Conveying the Scope of the Tuscaloosa Tornado’s Devastation to the World

Convey finer points to the international media trying to cover the devastation in the wake of the tornado that came through Tuscaloosa Wednesday.

It’s now 7  a.m. in the Central Time Zone and literally the whole  world is waking up to what happened here in Tuscaloosa yesterday.  After my earlier blog list, celebrating the return of electrical power to my home, I got a call from the British Broadcasting Company (BBC).

Joined by a University of Alabama student, James and another resident of Birmingham, (that would be the largest city in Alabama), we took questions about asked to share our perspectives on what happened.

The conversations about the tragedy of a tornado are different from the news reporting of death tolls, street closures and relief efforts.

Right after the BBC Interview,  I went on to talk about the situation on John Hockenberry’s The Takeaway. which airs on WNYC here in the United States.

In doing these first two interviews, it’s interesting to note the following:

The importance of being accurate about what the tornado did and didn’t do

Some have reported that the tornado left destruction on the University of Alabama campus.  But, no UA buildings sustained structural damage

Explaining the geographic landscape to  those unfamiliar with West Alabama

The pictures taken along the roads like Veterans Memorial Parkway or McFarland Boulevard might give the impression that the entire town was leveled.  This is not a small town with one traffic light.  As the commerce center for West Alabama with more than 80,000 residents, Tuscaloosa City and County are largely intact except for tree damage.   The parts where the storm hit are heavily damaged or destroyed.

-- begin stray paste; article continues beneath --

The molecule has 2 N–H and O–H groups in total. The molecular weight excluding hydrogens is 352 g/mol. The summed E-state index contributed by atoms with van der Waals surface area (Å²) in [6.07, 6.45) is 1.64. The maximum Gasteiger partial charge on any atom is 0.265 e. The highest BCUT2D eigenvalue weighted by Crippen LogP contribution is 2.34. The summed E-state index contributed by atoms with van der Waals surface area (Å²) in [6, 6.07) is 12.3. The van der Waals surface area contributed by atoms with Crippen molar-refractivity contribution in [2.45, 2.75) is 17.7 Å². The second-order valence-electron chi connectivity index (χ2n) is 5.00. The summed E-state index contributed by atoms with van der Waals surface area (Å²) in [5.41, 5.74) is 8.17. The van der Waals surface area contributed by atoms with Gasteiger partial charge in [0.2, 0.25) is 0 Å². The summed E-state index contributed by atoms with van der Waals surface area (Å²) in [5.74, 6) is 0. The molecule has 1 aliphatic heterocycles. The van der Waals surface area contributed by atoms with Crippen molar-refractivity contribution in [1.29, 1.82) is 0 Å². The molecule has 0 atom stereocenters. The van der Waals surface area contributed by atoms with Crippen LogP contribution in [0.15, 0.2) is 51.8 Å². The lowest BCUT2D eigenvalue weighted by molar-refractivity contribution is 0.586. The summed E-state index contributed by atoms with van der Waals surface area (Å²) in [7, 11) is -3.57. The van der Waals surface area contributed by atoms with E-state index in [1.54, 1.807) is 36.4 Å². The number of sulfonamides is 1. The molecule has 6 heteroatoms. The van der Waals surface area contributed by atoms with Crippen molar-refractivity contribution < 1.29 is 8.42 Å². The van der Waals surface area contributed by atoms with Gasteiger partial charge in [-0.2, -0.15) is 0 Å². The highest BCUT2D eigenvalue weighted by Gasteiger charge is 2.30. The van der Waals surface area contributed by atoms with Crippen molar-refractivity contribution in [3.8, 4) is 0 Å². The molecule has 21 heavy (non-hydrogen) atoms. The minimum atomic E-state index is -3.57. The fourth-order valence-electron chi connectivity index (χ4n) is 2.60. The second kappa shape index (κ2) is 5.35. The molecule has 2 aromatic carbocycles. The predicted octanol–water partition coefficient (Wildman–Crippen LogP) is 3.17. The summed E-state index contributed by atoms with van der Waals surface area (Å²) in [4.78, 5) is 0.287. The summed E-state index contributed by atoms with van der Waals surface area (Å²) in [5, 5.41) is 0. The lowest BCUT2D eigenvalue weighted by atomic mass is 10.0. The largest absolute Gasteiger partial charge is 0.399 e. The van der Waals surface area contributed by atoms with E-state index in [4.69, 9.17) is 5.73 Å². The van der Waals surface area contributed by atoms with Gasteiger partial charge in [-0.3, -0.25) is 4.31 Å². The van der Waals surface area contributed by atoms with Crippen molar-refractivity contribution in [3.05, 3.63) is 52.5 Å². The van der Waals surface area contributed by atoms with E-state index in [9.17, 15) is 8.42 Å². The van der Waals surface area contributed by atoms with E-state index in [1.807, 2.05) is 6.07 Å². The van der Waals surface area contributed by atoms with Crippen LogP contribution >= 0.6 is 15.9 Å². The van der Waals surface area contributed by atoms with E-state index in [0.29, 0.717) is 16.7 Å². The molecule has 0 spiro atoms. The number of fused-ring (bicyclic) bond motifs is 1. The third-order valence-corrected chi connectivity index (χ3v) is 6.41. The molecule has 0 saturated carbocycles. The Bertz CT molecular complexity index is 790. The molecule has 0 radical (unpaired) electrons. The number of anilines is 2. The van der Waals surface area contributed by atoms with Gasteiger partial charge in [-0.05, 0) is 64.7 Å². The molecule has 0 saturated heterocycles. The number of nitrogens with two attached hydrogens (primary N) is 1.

Those of us talking to the rest of the world have to convey these finer points.

Showing that we DID prepare for the possibility, but can never be prepared for the impact of  a tornado

It’s hard to believe, but for those of us who live in this neck of the woods.  we know how to prepare for a possibility of severe weather.  The University did that.  The local meteorologist told us two days in advance that Wednesday would be a rough weather day.  The local schools closed in anticipation of the severe weather warnings.

in a breaking news situation, especially driven by tweets and text messages, it’s important for those of us on the ground to be the source of accurate and reliable information.

Let There Be Light

Today we mark the beginning of the day after a devastating tornado ripped through Tuscaloosa, Ala, the home of the University of Alabama.

The time– 3:15 a.m.  Central Daylight Time,

The day, Thursday, April 28, 2011, the day after a devastating tornado ripped through the commercial center of West Alabama– Tuscaloosa.

Thanks to a battery-operated cassette radio that I’ve had for more than 25 years, I was able to stay in touch with the outside world.

D-batteries and my radio got me through the last 9 hours.   Well, I slept about four of those hours.

But the restoration of power to my home makes all the difference.

For hundreds here in Alabama, that is not the story.

It was expected,. It was anticipated– bad weather, severe weather.

But, you have to understand the threat of severe weather is not an uncommon occurrence here.

A tornado that  goes down one of the busiest east-west thoroughfares in town– that is uncommon.

While I lament the inconvenience of being without power for 9 hours, I pray for those families who’ve lost their loved ones, their homes, their life’s belongings.

As the morning news cycle begins shortly, it will be interesting to see how the world sees this college town, the epicenter of the devastation that has affected so much of the Southern United States.

I thank God for sparing my life.  Now I must know I’ve been spared for a reason– blessed to be a blessing to someone else.